Cancer Book Related Stuff


This is one of my favourite stories from the book. Its also one of the goriest, the rest of the book isn't quite as bloody. The picture is from the original article - unfortunately it was never included in the book. So now the story has been mentioned in the NY Times seems good to publish it here.


On Saturday 9 April 1831, a year before the passage of the Anatomy Act, but a few months after the opening of the world’s first purpose-built passenger railway, a crowd of men in top hats and coat-tails showed their ‘hospital tickets’ and entered the operating theatre of Guy’s Hospital in London. Hundreds of others jostled on the street outside. An attempt had already been made by the hospital authorities to prevent a scrum by moving the date forward by three days, but the tight, gossiping community of London’s doctors had defeated the ruse.

The patient in question was a 32-year-old Chinese labourer called Hoo Loo, who had disembarked at the Royal Docks from a sailing ship, a so-called East Indiaman, with some difficulty three weeks previously. He was carrying an enormous tumour four feet in circumference, which hung from his lower abdomen, enveloping his penis, to below his knees. It was ‘of a nature and extent hitherto unseen in this country’. Although the size of Hoo Loo’s growth made it exceptional, lumps, boils and malignancies were often seen to disfigure the human form in the age before routine surgery. Hoo Loo’s had been growing for ten years, but his doctors in Canton had refused him treatment. Because it had continued to grow, he had travelled for six months to London in the belief that there the art of surgery was somewhat more advanced and that the profession would have no such qualms in operating on him. On arriving at Guy’s Hospital he must have been aware of the excitement, for as he lay waiting for the operation his days were interrupted by ‘a great number of persons of all ranks’ keen to examine this oriental curiosity.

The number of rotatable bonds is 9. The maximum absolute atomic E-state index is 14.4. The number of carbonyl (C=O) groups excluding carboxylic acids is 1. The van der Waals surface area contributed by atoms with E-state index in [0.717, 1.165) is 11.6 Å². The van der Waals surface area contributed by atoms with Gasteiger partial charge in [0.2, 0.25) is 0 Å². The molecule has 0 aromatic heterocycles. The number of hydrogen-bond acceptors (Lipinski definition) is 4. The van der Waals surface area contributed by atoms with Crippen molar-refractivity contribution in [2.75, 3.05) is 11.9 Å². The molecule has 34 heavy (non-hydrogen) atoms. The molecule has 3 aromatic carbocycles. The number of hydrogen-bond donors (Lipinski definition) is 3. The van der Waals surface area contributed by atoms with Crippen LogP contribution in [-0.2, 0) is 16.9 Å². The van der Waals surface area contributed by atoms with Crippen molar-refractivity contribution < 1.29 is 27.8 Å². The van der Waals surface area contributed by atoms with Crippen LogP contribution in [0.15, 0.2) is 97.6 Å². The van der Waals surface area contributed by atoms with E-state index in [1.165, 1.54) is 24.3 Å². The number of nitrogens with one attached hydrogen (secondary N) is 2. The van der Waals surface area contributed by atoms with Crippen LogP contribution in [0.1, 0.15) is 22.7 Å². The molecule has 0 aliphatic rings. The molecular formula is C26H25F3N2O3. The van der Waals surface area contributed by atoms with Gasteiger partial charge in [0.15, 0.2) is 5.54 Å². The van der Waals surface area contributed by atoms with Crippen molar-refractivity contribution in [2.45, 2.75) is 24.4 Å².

Because of the swelling crowds, it was announced that the operation was to be held in the ‘Great Anatomical Theatre’. A ‘tremendous rush’ ensued as 680 gentlemen pushed their way into the auditorium. Fifteen minutes later, Hoo Loo was carried in and laid on the dissecting table, which was still stained black with blood from previous guests. Two nurses tied his limbs to the table so that he would not be able to flinch from pain – there being no such thing as anaesthesia then – and Hoo Loo looked on, seeming to contemplate the operation with a fortitude ‘never exceeded in the annals of surgery’. The nurses then covered his face so that he might not see the imminent procedure.

Then entered Sir Astley Cooper, the greatest physician of his day, renowned for helping to embalm the body of King George IV, for stealing a dog for the purpose of vivisection and for having boasted to a parliamentary committee of his close relationship with bodysnatchers. Having been reprimanded once for arriving at the royal chamber wearing a morning coat still covered in someone else’s viscera, he was probably similarly attired on the day of Hoo Loo’s operation. Together with the surgeon, Charles Key, he decided that the operation should attempt to preserve the genital organs.